When spraying your house, it is a good rule of thumb to spray in the direction of the grain of the material. So if you have siding that runs horizontal, you want to spray in a horizontal style. Also, when you go to spray, the gun should be approximately 12" from the material that you are spraying. Do not pull the handle to spray with your hand still. This will spray a lot of paint in one spot causing it to drip. So have your hand moving when you go to depress the handle. This will give you an even look to your paint.
You scuff up existing paint for two reasons. First, you want to get rid of any oil, grease or dirt trapped in the top layer of paint. This is the stuff that cleaners and degreasers can't get off. The second reason to scuff is to set up a physical bond for the new primer and paint to adhere to. You want to give the old paint some tooth so the new sticks better.
Red color belongs to the three main colors (together with blue and yellow). This color has a lot of shades from light pink to reddish brown. Red is an ideal irritant, there is a reason it is used in corrida to irritate the fighting bulls.
Specialist paints also include some exciting new finishes, such as suede effects, metallics and high-sheen lacquers. Judy Smith, colour consultant at Crown, suggests an accent wall in one of these to lift a neutral scheme. Crown's Feature Wall range, which includes eight metallic finishes, nine bright colours and a highly reflective Pure Brilliant White, comes in convenient 1.25 litre tins.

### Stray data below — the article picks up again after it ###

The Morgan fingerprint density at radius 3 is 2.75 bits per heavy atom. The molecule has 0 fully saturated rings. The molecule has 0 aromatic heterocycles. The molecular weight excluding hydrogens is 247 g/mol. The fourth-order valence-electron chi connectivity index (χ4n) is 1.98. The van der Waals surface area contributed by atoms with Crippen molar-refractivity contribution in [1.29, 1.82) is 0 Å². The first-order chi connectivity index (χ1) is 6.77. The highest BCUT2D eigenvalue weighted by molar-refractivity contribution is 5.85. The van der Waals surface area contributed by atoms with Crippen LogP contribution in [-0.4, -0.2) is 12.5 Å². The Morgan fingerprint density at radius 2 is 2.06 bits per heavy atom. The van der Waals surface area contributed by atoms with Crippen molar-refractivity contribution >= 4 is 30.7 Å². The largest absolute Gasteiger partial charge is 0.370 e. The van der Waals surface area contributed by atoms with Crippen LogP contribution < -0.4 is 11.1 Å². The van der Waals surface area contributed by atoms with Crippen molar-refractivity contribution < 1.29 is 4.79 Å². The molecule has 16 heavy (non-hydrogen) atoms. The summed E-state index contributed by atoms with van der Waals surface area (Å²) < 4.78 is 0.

If you have a timber floor that's not particularly attractive or is made from a patchwork of old and new wood, paint makes the perfect disguise. There are plenty of choices - all the colours from Farrow & Ball are available as floor paint and Nordic Style offers an elegant selection, too.
PAINT. There are many types of paint available today, some giving different surface finishes, others are designed for a particular application. Choosing the correct paint type may appear to be confusing at first, but once you have projected which theme you would like to paint your house and sorted out which job and what finishes you want, the choice is rather easy.
Step four: the key to a finished looking painting is to build it just like a house...and by that I mean layers. Paint it in the reverse order in which the eye sees it to make it three-dimensional. By this I mean paint what's farthest from the eye first, and build layer upon layer towards the eye. In other words, do the background first because it should be the farthest from the eye, then add the objects on top of that, and then add the shadows to complete the look. Ultimately it's common sense. If you paint a bowl of fruit, the bowl and fruit need to sit on top of that background, much as it would in real life.